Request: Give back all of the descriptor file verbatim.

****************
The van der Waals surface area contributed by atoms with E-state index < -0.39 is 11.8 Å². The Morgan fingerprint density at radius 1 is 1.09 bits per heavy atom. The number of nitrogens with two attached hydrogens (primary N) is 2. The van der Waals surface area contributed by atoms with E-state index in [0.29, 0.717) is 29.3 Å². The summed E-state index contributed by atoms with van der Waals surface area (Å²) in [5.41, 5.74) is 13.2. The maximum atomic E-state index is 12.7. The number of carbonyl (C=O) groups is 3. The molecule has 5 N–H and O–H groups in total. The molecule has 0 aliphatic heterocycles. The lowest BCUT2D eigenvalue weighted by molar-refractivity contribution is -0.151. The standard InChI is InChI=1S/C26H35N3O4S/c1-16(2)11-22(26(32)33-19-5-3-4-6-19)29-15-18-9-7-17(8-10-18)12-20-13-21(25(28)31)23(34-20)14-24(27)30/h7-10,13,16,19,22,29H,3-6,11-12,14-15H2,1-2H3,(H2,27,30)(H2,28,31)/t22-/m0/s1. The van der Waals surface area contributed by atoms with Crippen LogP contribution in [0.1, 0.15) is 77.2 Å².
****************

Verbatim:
The van der Waals surface area contributed by atoms with E-state index < -0.39 is 11.8 Å². The Morgan fingerprint density at radius 1 is 1.09 bits per heavy atom. The number of nitrogens with two attached hydrogens (primary N) is 2. The van der Waals surface area contributed by atoms with E-state index in [0.29, 0.717) is 29.3 Å². The summed E-state index contributed by atoms with van der Waals surface area (Å²) in [5.41, 5.74) is 13.2. The maximum atomic E-state index is 12.7. The number of carbonyl (C=O) groups is 3. The molecule has 5 N–H and O–H groups in total. The molecule has 0 aliphatic heterocycles. The lowest BCUT2D eigenvalue weighted by molar-refractivity contribution is -0.151. The standard InChI is InChI=1S/C26H35N3O4S/c1-16(2)11-22(26(32)33-19-5-3-4-6-19)29-15-18-9-7-17(8-10-18)12-20-13-21(25(28)31)23(34-20)14-24(27)30/h7-10,13,16,19,22,29H,3-6,11-12,14-15H2,1-2H3,(H2,27,30)(H2,28,31)/t22-/m0/s1. The van der Waals surface area contributed by atoms with Crippen LogP contribution in [0.1, 0.15) is 77.2 Å².